Rental Market in Canada’s larger cities lead the way for increasing rents

According to the February National Rent Report from Rentals.ca and Bullpen Research & Consulting, Montréal, London, Winnipeg, and Toronto are leading the way for increasing apartment rents.

The year-over-year change in Montréal from January 2019 to January 2020 is 38 per cent for median rent for rental apartments. For London the change is 36 per cent; Winnipeg is 23 percent and Toronto is 22 per cent, as measured by listings data on Rentals.ca

Seven other Canadian cities are in double-digit percentage increases for annual growth in median rents for apartments in January: Mississauga, 19 per cent; North York, 18 per cent; Etobicoke, 16 percent; Ottawa, 12 per cent; Scarborough, 12 per cent; Québec City, 12 per cent and Kitchener, 11 per cent.

Four cities witnessed double-digit percentage decreases for annual growth in median rents for apartments only in January: Saskatoon, -16 per cent; Red Deer, -14 per cent; Regina, -14 per cent and Edmonton, -10 per cent.

Average monthly rent for a one-bedroom and a two-bedroom home in Hamilton have risen by 28.8 per cent and 21.9 per cent respectively, according to listings data on Rentals.ca. Average monthly rent in Montréal is up nearly $400 from the first quarter of 2019 to January 2020.

“We see that renters in Montréal keep on searching for lower cost of living, and they’re willing to search outside of central areas to find affordable housing,” says Vincent-Charles Hodder, CEO of Local Logic.

While rental prices on the island keep on climbing, renters’ search for lower pricing is stronger than ever; listings with a lower price tag get viewed by many more users.

The red shows higher prices and green shows lower prices, while the average number of users seeing a listing is reflected in the height of the bars.

On an annual basis, average rents nationally for all property types are up just 1.3 per cent, in line with Rentals.ca and Bullpen Consulting’s call for muted rent growth in 2020. But for rental apartments, year-to-year rent has grown 5 per cent in Canada, rising from $1,463 per month to $1,536 per month.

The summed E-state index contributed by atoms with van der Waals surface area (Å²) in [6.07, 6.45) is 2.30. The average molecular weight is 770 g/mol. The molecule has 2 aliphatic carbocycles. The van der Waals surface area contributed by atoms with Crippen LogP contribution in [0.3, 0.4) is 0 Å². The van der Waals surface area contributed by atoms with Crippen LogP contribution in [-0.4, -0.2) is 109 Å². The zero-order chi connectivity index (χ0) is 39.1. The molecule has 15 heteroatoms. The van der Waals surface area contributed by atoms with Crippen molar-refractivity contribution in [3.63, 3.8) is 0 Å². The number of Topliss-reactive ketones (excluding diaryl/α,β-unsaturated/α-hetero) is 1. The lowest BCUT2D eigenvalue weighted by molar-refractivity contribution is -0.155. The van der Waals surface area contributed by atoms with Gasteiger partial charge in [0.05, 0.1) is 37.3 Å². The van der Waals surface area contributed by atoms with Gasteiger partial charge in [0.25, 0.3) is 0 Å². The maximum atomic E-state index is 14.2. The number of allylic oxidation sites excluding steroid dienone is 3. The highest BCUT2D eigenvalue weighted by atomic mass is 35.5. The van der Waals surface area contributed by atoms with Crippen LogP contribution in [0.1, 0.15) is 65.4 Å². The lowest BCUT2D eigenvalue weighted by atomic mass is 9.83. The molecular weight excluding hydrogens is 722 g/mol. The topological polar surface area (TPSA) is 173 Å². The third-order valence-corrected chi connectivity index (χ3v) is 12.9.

Following three consecutive months of decline, the average rental rate in Canada for all property types increased month over month in January by 1.3 per cent to $1,879 per month. This increase remains well below the September 2019 high average rate of $1,954 per month.

Toronto remains at the top of the list for January average monthly asking rent for a one-bedroom and two-bedroom home at $2,315 and $2,926 respectively. The report states that ten of the top 11 cities for highest average monthly rent in January for one-bedroom and two-bedroom homes are in Ontario.

Rents have increased significantly for all property types year over year in Québec (22 per cent) and British Columbia (17 per cent), but declined in Alberta (-3 per cent) and Saskatchewan (-11 per cent).

Average rental rates in Ontario continue to outpace the other major provinces in Canada, with an average rent of $2,290 per month in January 2020, a 6 per cent increase year over year.

The community of Fort Nelson in northeast British Columbia had the lowest average monthly rent of the 30 cities in January with a one-bedroom home going for $587 and a two-bedroom at $707.

Other cities on the low end of average monthly rents in January include in order of most affordable for a one-bedroom home: Québec City, Gatineau, Saskatoon, Lethbridge, Red Deer and Regina.

Rental apartments in Canada have seen rents per square foot increase by 6.8 per cent annually from $1.89 per square foot in January 2019 to $2.02 per square foot in January 2020. The average unit size has declined by 20 square feet year over year to 810 square feet. Smaller units typically have higher per-foot rental rates.

“Annual growth in the average rental rate nationally cooled off in January, despite major rent increases in a number of municipalities in Canada,” said Matt Danison, CEO of Rentals.ca. “Some rental demand is shifting to the resale market as we are recovering from the stress test’s credit tightening, and the fear of interest rate hikes. This shift is also affecting the high-end rental market, as households choose to buy instead of considering these units.”

“The strong rent growth in Québec and Ontario is enticing developers to build more apartments,” said Ben Myers, president of Bullpen Research & Consulting. “According to Canada Mortgage & Housing Corporation, there were more rental starts than condo starts in January in both provinces. This supply is much needed to satisfy the increasing tenant demand, as the flattening out of condo rental rates could negatively impact investor activity and reduce secondary market supply.”

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